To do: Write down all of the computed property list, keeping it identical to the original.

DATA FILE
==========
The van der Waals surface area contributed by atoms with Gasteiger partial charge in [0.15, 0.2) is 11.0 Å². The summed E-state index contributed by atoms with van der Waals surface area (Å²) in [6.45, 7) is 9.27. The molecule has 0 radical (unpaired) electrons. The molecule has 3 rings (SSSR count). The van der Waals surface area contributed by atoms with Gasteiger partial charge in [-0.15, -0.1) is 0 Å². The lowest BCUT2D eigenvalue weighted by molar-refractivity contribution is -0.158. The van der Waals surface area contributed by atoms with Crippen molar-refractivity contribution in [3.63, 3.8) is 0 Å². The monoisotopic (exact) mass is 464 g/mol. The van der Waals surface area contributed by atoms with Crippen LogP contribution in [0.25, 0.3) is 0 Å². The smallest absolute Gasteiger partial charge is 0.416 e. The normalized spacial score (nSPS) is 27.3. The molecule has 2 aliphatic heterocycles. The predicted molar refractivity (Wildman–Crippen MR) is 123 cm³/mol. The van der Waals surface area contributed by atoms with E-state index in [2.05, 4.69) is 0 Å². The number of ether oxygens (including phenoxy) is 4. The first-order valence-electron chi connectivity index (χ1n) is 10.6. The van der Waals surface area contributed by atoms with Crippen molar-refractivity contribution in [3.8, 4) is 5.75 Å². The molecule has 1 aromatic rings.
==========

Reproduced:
The van der Waals surface area contributed by atoms with Gasteiger partial charge in [0.15, 0.2) is 11.0 Å². The summed E-state index contributed by atoms with van der Waals surface area (Å²) in [6.45, 7) is 9.27. The molecule has 0 radical (unpaired) electrons. The molecule has 3 rings (SSSR count). The van der Waals surface area contributed by atoms with Gasteiger partial charge in [-0.15, -0.1) is 0 Å². The lowest BCUT2D eigenvalue weighted by molar-refractivity contribution is -0.158. The van der Waals surface area contributed by atoms with Crippen molar-refractivity contribution in [3.63, 3.8) is 0 Å². The monoisotopic (exact) mass is 464 g/mol. The van der Waals surface area contributed by atoms with Crippen LogP contribution in [0.25, 0.3) is 0 Å². The smallest absolute Gasteiger partial charge is 0.416 e. The normalized spacial score (nSPS) is 27.3. The molecule has 2 aliphatic heterocycles. The predicted molar refractivity (Wildman–Crippen MR) is 123 cm³/mol. The van der Waals surface area contributed by atoms with E-state index in [2.05, 4.69) is 0 Å². The number of ether oxygens (including phenoxy) is 4. The first-order valence-electron chi connectivity index (χ1n) is 10.6. The van der Waals surface area contributed by atoms with Crippen molar-refractivity contribution in [3.8, 4) is 5.75 Å². The molecule has 1 aromatic rings.